Thursday, March 6, 2014

An Unfinished Poem from Years Ago: Lent in Euclid, 1958

Today I found an unfinished poem, abandoned by me many years ago. But there are some things in it that I like and I plan to work on it some more. The poem briefly gets into what Lent was like in Euclid (and Eastlake) in the 1950s. Brief trips here to the Harbor Bar in Eastlake and to St. Patrick's Day in Cleveland, as well as St. William's Church in Euclid. By the way, the fish fries around here featured "Blue Pike." That fish is now extinct!

Lent in Euclid, 1958  draft 1(work in progress)

I believed every word the nuns and priests said,
Probably more than old Father Fleming,
Who probably smiled at the theatrics of the rituals.
For me every word pointed straight to Heaven or Hell
And I wouldn't have been surprised if Jesus just appeared
And took me direct to my eternal award—
Or punishment.

In our family, Sunday was not Lent—
Whether that was official doctrine I don’t know—
There were no dietary rules that day,
Except for the Communion Fast.

And Friday was no Day of Atonement.
After the grim ritual of the Stations of the Cross,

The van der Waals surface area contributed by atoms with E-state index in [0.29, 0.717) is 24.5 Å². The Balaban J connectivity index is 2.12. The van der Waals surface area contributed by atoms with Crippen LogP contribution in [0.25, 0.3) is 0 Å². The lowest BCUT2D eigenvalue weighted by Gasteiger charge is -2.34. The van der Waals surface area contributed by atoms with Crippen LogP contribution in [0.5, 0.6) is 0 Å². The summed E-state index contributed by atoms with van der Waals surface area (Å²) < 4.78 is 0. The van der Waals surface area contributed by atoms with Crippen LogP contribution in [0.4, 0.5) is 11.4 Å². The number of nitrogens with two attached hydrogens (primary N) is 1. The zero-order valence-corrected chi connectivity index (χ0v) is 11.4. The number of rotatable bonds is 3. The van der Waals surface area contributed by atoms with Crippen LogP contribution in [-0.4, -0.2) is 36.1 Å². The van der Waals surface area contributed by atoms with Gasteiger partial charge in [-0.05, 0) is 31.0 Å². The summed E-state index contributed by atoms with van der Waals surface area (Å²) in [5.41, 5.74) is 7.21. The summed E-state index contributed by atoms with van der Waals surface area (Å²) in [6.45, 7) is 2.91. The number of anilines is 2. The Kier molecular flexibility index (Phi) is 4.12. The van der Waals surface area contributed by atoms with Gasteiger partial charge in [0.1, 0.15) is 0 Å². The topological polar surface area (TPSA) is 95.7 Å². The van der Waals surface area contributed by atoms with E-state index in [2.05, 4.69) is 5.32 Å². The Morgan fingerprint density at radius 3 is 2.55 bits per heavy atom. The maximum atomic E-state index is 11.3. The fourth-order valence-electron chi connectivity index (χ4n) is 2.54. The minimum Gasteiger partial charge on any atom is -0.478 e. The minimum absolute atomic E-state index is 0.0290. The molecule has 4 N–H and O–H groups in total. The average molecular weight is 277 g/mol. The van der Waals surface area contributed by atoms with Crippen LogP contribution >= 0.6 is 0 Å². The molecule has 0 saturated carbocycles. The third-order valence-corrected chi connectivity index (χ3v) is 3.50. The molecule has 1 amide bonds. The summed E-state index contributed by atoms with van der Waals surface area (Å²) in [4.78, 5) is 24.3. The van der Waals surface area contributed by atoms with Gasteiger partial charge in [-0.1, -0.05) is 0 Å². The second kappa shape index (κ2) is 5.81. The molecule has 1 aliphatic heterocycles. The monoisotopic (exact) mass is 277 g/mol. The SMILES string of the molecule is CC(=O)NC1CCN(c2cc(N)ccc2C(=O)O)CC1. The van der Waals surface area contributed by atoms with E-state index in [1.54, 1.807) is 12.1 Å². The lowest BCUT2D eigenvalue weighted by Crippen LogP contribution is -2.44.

My family would head to the Harbor Bar in Eastlake
For a delicious meal of Blue Pike filets, French fries,
And Leisy Light for the adults.

St. Patrick’s Day was not Lent either.
It was a Holy Day of Opportunity,

And we took advantage!

Yes indeed, Lent was a big deal for Catholics back in the 1950s and 1960s (and remains so for many today). There was a regime for fasting and abstinence throughout Lent. On Fridays you could not eat meat. Period. Nobody did! and I vividly remember when Gary Czyzynski broke this rule around 1964 at the McDonald's across from Villa Angela Academy and Euclid Beach. Gary ate a hamburger (15 cents was the price back then) and for that 15 cent hamburger, I thought that Gary was going to burn in hell. Also, adults had to eat small meals and abstain from eating between meals. Children normally gave up something for Lent, like candy. Another thing that we did was attending lots of church services, from the Stations of the Cross, to Benediction services, to the incredible Holy Thursday and Good Friday services. Good Friday was flat-out scary! My recollection is that there was no music, and all statues were covered with purple cloth. I even remember that instead of ringing bells at certain times in the mass, they used wooden clappers (called a crotalus). That's how I remember it; I wish I knew if these memories were accurate. Lent was a big frickin' deal back then!

Clapper ("crotalus") used on Holy Thursday

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